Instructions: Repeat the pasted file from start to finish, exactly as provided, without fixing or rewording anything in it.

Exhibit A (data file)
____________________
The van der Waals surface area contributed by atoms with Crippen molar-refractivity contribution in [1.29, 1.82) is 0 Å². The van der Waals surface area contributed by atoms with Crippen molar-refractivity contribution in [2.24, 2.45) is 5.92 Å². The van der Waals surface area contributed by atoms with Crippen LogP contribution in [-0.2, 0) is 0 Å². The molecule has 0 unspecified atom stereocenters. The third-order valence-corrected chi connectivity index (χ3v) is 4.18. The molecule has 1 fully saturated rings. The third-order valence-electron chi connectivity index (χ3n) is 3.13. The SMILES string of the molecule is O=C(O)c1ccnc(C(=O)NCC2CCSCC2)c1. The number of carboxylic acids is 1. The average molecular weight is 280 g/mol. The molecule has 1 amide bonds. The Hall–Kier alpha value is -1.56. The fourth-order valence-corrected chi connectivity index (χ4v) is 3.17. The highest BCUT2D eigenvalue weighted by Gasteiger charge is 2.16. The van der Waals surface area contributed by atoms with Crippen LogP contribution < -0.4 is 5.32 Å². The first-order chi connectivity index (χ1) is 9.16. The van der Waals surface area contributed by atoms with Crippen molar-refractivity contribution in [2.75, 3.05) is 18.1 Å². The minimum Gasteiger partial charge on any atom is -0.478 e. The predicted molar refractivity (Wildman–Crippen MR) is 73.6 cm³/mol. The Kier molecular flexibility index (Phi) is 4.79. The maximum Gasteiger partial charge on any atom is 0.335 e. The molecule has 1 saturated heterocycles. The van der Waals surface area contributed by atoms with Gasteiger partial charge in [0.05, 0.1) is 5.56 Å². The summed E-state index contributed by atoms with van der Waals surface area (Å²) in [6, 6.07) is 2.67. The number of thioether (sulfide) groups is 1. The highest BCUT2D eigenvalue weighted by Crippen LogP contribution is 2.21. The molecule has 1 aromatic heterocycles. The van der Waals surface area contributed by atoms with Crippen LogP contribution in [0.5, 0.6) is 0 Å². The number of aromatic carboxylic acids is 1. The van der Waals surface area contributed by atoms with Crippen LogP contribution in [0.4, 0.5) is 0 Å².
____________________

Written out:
The van der Waals surface area contributed by atoms with Crippen molar-refractivity contribution in [1.29, 1.82) is 0 Å². The van der Waals surface area contributed by atoms with Crippen molar-refractivity contribution in [2.24, 2.45) is 5.92 Å². The van der Waals surface area contributed by atoms with Crippen LogP contribution in [-0.2, 0) is 0 Å². The molecule has 0 unspecified atom stereocenters. The third-order valence-corrected chi connectivity index (χ3v) is 4.18. The molecule has 1 fully saturated rings. The third-order valence-electron chi connectivity index (χ3n) is 3.13. The SMILES string of the molecule is O=C(O)c1ccnc(C(=O)NCC2CCSCC2)c1. The number of carboxylic acids is 1. The average molecular weight is 280 g/mol. The molecule has 1 amide bonds. The Hall–Kier alpha value is -1.56. The fourth-order valence-corrected chi connectivity index (χ4v) is 3.17. The highest BCUT2D eigenvalue weighted by Gasteiger charge is 2.16. The van der Waals surface area contributed by atoms with Crippen LogP contribution < -0.4 is 5.32 Å². The first-order chi connectivity index (χ1) is 9.16. The van der Waals surface area contributed by atoms with Crippen molar-refractivity contribution in [2.75, 3.05) is 18.1 Å². The minimum Gasteiger partial charge on any atom is -0.478 e. The predicted molar refractivity (Wildman–Crippen MR) is 73.6 cm³/mol. The Kier molecular flexibility index (Phi) is 4.79. The maximum Gasteiger partial charge on any atom is 0.335 e. The molecule has 1 saturated heterocycles. The van der Waals surface area contributed by atoms with Gasteiger partial charge in [0.05, 0.1) is 5.56 Å². The summed E-state index contributed by atoms with van der Waals surface area (Å²) in [6, 6.07) is 2.67. The number of thioether (sulfide) groups is 1. The highest BCUT2D eigenvalue weighted by Crippen LogP contribution is 2.21. The molecule has 1 aromatic heterocycles. The van der Waals surface area contributed by atoms with Crippen LogP contribution in [0.5, 0.6) is 0 Å². The number of aromatic carboxylic acids is 1. The van der Waals surface area contributed by atoms with Crippen LogP contribution in [0.4, 0.5) is 0 Å².